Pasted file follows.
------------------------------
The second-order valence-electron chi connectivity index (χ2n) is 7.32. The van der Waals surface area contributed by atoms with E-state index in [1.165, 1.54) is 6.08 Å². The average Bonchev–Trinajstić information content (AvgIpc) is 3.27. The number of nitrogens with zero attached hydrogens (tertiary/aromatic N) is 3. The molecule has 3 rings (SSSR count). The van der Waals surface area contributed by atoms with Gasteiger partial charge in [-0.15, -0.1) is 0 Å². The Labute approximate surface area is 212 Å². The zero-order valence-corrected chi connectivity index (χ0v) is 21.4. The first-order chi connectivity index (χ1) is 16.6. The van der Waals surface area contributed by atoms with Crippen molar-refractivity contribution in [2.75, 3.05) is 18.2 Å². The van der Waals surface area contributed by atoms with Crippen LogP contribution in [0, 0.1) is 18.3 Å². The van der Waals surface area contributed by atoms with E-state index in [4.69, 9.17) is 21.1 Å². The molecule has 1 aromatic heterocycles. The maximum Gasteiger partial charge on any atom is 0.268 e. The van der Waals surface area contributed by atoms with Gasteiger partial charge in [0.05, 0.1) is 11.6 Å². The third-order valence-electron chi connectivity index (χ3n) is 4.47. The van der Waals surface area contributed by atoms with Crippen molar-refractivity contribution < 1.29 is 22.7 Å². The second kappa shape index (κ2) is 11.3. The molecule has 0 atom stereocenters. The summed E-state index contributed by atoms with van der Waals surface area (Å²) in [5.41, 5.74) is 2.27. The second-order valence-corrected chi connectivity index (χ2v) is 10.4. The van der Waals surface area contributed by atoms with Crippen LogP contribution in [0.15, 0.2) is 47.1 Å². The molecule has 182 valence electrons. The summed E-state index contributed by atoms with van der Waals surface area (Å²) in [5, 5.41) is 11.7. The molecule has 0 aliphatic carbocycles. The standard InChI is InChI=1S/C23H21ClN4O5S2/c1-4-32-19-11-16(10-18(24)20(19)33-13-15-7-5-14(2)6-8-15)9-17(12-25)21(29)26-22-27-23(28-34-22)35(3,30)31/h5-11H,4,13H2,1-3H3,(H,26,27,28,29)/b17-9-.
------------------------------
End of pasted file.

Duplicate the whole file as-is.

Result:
The second-order valence-electron chi connectivity index (χ2n) is 7.32. The van der Waals surface area contributed by atoms with E-state index in [1.165, 1.54) is 6.08 Å². The average Bonchev–Trinajstić information content (AvgIpc) is 3.27. The number of nitrogens with zero attached hydrogens (tertiary/aromatic N) is 3. The molecule has 3 rings (SSSR count). The van der Waals surface area contributed by atoms with Gasteiger partial charge in [-0.15, -0.1) is 0 Å². The Labute approximate surface area is 212 Å². The zero-order valence-corrected chi connectivity index (χ0v) is 21.4. The first-order chi connectivity index (χ1) is 16.6. The van der Waals surface area contributed by atoms with Crippen molar-refractivity contribution in [2.75, 3.05) is 18.2 Å². The van der Waals surface area contributed by atoms with Crippen LogP contribution in [0, 0.1) is 18.3 Å². The van der Waals surface area contributed by atoms with E-state index in [4.69, 9.17) is 21.1 Å². The molecule has 1 aromatic heterocycles. The maximum Gasteiger partial charge on any atom is 0.268 e. The van der Waals surface area contributed by atoms with Gasteiger partial charge in [0.05, 0.1) is 11.6 Å². The third-order valence-electron chi connectivity index (χ3n) is 4.47. The van der Waals surface area contributed by atoms with Crippen molar-refractivity contribution < 1.29 is 22.7 Å². The second kappa shape index (κ2) is 11.3. The molecule has 0 atom stereocenters. The summed E-state index contributed by atoms with van der Waals surface area (Å²) in [5.41, 5.74) is 2.27. The second-order valence-corrected chi connectivity index (χ2v) is 10.4. The van der Waals surface area contributed by atoms with Crippen LogP contribution in [0.15, 0.2) is 47.1 Å². The molecule has 182 valence electrons. The summed E-state index contributed by atoms with van der Waals surface area (Å²) in [5, 5.41) is 11.7. The molecule has 0 aliphatic carbocycles. The standard InChI is InChI=1S/C23H21ClN4O5S2/c1-4-32-19-11-16(10-18(24)20(19)33-13-15-7-5-14(2)6-8-15)9-17(12-25)21(29)26-22-27-23(28-34-22)35(3,30)31/h5-11H,4,13H2,1-3H3,(H,26,27,28,29)/b17-9-.